The above preview is unformatted text

This student written piece of work is one of many that can be found in our GCSE Arthur Miller section.

Found what you're looking for?

  • Start learning 29% faster today
  • 150,000+ documents available
  • Just £6.99 a month

Not the one? Search for your essay title...
  • Join over 1.2 million students every month
  • Accelerate your learning by 29%
  • Unlimited access from just £6.99 per month

See related essaysSee related essays

Related GCSE Arthur Miller essays

  1. What is the significance of the title: The crucible?

    Many people where unhappy, bored and resented the present way of life. If the people hadn't been so restricted they probably would never have dabbled in minor witchcraft in the first place. Salem therefore needed to be purified of the unfairness and all the wrong present in there society.

  2. Analyse the ways in which the themes of intimidation and persecution are presented in ...

    She is afraid of her husband, but in 1953 men dominated women, on the other hand Elizabeth has some power as John had done something bad. Elizabeth loses faith in John, but he won't have it, "Women" John has to remind Elizabeth whose boss.

  1. Examine the end of act one in 'The Crucible.' Consider its importance of this ...

    Betty does not stir. His attention is drawn to the vigilant Abigail. He is quite severe towards Abigail and his eyes 'narrow.' The atmosphere becomes oppressive. Facts are revealed gradually and Parris admits he saw a kettle in the grass where they were dancing.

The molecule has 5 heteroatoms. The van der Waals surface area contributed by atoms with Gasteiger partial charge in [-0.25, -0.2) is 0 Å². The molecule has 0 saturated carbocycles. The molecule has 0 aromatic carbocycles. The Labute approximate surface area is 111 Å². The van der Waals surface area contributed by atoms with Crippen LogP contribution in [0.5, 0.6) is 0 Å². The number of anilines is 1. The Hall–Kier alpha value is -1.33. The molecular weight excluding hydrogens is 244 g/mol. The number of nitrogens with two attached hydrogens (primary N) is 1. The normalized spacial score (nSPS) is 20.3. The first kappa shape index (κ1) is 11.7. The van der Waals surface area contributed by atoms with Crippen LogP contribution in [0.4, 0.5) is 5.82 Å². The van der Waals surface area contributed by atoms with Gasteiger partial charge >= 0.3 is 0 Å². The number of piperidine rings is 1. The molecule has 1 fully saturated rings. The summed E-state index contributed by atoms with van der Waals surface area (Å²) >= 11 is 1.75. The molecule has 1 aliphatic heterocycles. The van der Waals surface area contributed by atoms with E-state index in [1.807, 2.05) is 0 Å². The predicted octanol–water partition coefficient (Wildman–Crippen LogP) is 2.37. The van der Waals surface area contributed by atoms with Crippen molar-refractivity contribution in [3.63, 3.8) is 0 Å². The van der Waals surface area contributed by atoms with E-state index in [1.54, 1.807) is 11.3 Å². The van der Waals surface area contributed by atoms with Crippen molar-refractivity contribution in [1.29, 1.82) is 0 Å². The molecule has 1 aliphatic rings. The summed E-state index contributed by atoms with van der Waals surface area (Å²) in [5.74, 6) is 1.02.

2. To what extent can 'The Crucible' be viewed as a Classical Tragedy?

    Abigail believes she has reason to hope John will come for her, 'I saw your face when she put me out, and you loved me then and you do now!' But John is deeply repentant of his sins and still clearly loves his wife.

  1. Arthur Miller states that Abigail Williams is the prime mover in the Salem hysteria. ...

    It proves that the majority of people believe in what there told by there elected authority, capitalists say communism is bad; they then go round destroying the life's of those who challenge them. In Salem they say all you must have in your life is church and marriage people that try a devoid from their rules e.g.

  2. Saving Private Ryan

    horror of what they had just witnessed and makes them not become immune to the film and the harsh realities.

  1. How effective are the closing scenes in the play at resolving the conflict presented ...

    Danforth can also represent the Committee as to try and keep himself safe and the community to a certain extent, he invaded the privacy of others with no reason to do so such as asking Francis and Giles of the names who which signed the petition for their respective wives (page 75).

  2. How Does Miller Create Interest in Act Three, the Dramatic Climax Of The Crucible?

    The fact that Giles is cut off by Danforth before even managing to finish his sentence, shows that more power is on Danforth's side whilst Giles is beginning to plead for freedom. It also shows that the pace of speech may be very quick as everyone is determined to get their message across.

  • Over 160,000 pieces
    of student written work
  • Annotated by
    experienced teachers
  • Ideas and feedback to
    improve your own work